Update, 22/4/2022 – I have dropped the weaver, in favour of something smuttier, (see below) but don’t think that that means it’s less pretentious – no, there is now an additional layer of embracing images … may well be about to disappear up own backside … Ah well, go big or go home, I suppose …

Law and love in the local papers

Here’s one for those with a high tolerance for Victorian humour – a ‘gem’ I turned up while on the hunt for coverture references (there is a brief one, but so much … more). I have had it in my file for a while, under the heading ‘Putrid lawyer love note’, which may give the game away slightly …

It is to be found in that essential publication, the Glamorgan, Monmouth and Brecon Gazette and Merthyr Guardian for 30th December 1843, and you can see it via Welsh Newspapers, courtesy of the National Library of Wales, here.

The letters pages of these papers demonstrate just how much time some people had on their hands – here, the correspondent is one ‘Lycurgus’ (how they did like their classical references … are we not impressed?) makes up a ‘funny’ story about having picked up a piece of paper dropped by a buzy attorney at unidentified assizes, which – how amusing – turns out to be a love letter, pressing the lawyer’s case with the woman he wants to marry. Even more amusingly, the attorney has stuffed it full of legal language, e.g. ‘Cupid … has taken my heart into custody and will not accept of bail’. There are tipstaffs, green wax, affidavits, nonsuits, rejoinders, demurrers, enfeoffments (though the printer struggled with that one), Ca. sa., , essoins, and all manner of other legal terms and things. And the killer argument in favour of acceptance? ‘‘How vastly preferable the title of a feme covert to that of a feme sole’. I can only say Hmmm!

Once the queasiness dies down, it is quite an interesting little piece of whimsy, suggesting wide recognition of the sorts of technical terms lawyers might use – procedure and pleading terms are to the fore. And although it is mocking lawyers, it is doing so quite gently – so, an interesing snippet on the reputation of the profession, I suppose.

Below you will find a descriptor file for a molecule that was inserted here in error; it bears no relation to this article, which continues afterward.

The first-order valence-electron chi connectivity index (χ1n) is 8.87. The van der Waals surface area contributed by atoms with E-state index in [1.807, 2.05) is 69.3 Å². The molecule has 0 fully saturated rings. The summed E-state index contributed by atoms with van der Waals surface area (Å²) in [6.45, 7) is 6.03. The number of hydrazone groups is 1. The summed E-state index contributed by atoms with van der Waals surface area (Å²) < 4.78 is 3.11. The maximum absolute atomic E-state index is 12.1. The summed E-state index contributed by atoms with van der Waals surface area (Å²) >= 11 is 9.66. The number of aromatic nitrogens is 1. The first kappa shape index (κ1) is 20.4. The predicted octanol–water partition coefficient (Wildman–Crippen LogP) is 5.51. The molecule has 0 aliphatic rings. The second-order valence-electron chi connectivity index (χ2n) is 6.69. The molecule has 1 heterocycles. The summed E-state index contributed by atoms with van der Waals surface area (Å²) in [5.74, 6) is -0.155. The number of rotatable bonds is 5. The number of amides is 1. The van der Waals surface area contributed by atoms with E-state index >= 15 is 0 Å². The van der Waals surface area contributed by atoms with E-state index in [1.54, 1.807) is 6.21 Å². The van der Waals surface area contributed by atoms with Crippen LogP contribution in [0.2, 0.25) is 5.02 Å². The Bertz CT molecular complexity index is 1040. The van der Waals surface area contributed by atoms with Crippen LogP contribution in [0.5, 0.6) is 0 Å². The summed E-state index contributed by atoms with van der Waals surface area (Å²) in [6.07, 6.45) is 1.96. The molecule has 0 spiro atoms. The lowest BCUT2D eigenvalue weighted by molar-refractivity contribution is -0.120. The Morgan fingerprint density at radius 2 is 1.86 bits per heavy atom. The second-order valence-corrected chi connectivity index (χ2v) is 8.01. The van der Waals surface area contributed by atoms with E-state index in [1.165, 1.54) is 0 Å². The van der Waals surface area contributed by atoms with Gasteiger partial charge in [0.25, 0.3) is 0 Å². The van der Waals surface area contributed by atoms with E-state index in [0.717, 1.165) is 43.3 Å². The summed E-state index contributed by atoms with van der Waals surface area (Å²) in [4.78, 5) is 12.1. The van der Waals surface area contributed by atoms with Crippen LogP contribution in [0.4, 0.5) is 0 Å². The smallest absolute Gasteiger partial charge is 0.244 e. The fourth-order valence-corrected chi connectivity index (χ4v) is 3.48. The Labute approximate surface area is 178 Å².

(The letter goes on to greater depths, with an abysmal poem about a husband and wife arguing … I do so hope that there was no Mrs Lycurgus …).



Image – suggesting love and suchlike. Photo by Laura Ockel on Unsplash

Coverture, consciousness and chocs

I am looking forward to going to a conference on coverture, in a few weeks, and trying to find a few new angles on the topic. I am interested in the medieval aspects, obviously (Bracton’s sister, not Coke’s or Blackstone’s, right?). But also rather intrigued by the other end of things – the dwindling and shadows left behind in the twentieth century in particular, though there are still a few neglected survivals in ‘the statute book’ which could and should be extirpated.

A smile was raised when I came upon a late (1945) manifestation of unity-of-persons coverture theory, via a Modern Law Review article, and then some newspaper reports. It came up in a criminal case, but we are not talking about the higher end of criminality … the heinous offence was that of a man travelling using the return part of his wife’s ticket.

Arthur Donald Floyd was hauled up before Tonbridge magistrates in 1945, accused of an offence under the Regulation of Railways Act 1889 s. 5(3)(a) and by-law no. 6 of the Southern Railway Co, in having used the return portion of a ticket which his wife, Doris, had bought, and which was, explicitly, non-transferable.


Floyd was found not guilty.